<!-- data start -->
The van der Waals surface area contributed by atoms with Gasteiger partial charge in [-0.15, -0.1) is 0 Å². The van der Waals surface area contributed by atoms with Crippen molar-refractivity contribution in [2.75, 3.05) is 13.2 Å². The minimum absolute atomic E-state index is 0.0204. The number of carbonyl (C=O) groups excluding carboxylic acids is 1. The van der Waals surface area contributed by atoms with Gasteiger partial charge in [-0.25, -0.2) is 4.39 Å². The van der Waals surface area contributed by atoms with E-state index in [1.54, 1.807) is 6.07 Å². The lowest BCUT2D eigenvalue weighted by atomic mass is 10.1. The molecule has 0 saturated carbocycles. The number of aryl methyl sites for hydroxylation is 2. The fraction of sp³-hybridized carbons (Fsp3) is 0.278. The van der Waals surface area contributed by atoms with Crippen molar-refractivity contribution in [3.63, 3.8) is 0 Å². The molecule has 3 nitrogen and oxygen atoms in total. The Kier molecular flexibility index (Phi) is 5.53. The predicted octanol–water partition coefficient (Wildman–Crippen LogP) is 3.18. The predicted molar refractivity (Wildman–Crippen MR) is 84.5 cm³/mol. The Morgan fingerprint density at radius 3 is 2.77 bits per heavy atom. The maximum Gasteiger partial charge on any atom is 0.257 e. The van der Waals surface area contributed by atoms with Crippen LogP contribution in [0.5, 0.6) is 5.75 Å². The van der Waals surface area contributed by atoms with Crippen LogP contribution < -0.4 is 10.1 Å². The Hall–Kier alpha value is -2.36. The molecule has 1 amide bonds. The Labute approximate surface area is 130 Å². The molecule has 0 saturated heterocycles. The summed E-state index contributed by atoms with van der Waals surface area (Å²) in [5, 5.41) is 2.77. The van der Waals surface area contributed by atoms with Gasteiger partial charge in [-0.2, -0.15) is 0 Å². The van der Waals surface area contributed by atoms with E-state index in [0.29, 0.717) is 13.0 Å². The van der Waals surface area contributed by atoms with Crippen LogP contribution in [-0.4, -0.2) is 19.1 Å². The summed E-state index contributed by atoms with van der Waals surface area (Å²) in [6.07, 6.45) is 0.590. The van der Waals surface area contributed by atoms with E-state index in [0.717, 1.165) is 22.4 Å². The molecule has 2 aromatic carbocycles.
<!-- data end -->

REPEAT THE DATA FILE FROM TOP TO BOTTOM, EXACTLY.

The van der Waals surface area contributed by atoms with Gasteiger partial charge in [-0.15, -0.1) is 0 Å². The van der Waals surface area contributed by atoms with Crippen molar-refractivity contribution in [2.75, 3.05) is 13.2 Å². The minimum absolute atomic E-state index is 0.0204. The number of carbonyl (C=O) groups excluding carboxylic acids is 1. The van der Waals surface area contributed by atoms with Gasteiger partial charge in [-0.25, -0.2) is 4.39 Å². The van der Waals surface area contributed by atoms with E-state index in [1.54, 1.807) is 6.07 Å². The lowest BCUT2D eigenvalue weighted by atomic mass is 10.1. The molecule has 0 saturated carbocycles. The number of aryl methyl sites for hydroxylation is 2. The fraction of sp³-hybridized carbons (Fsp3) is 0.278. The van der Waals surface area contributed by atoms with Crippen molar-refractivity contribution in [3.63, 3.8) is 0 Å². The molecule has 3 nitrogen and oxygen atoms in total. The Kier molecular flexibility index (Phi) is 5.53. The predicted octanol–water partition coefficient (Wildman–Crippen LogP) is 3.18. The predicted molar refractivity (Wildman–Crippen MR) is 84.5 cm³/mol. The Morgan fingerprint density at radius 3 is 2.77 bits per heavy atom. The maximum Gasteiger partial charge on any atom is 0.257 e. The van der Waals surface area contributed by atoms with Crippen LogP contribution in [0.5, 0.6) is 5.75 Å². The van der Waals surface area contributed by atoms with Crippen LogP contribution < -0.4 is 10.1 Å². The Hall–Kier alpha value is -2.36. The molecule has 1 amide bonds. The Labute approximate surface area is 130 Å². The molecule has 0 saturated heterocycles. The summed E-state index contributed by atoms with van der Waals surface area (Å²) in [5, 5.41) is 2.77. The van der Waals surface area contributed by atoms with Gasteiger partial charge in [-0.2, -0.15) is 0 Å². The van der Waals surface area contributed by atoms with E-state index in [0.29, 0.717) is 13.0 Å². The van der Waals surface area contributed by atoms with Crippen LogP contribution in [-0.4, -0.2) is 19.1 Å². The summed E-state index contributed by atoms with van der Waals surface area (Å²) in [6.07, 6.45) is 0.590. The van der Waals surface area contributed by atoms with E-state index in [0.717, 1.165) is 22.4 Å². The molecule has 2 aromatic carbocycles.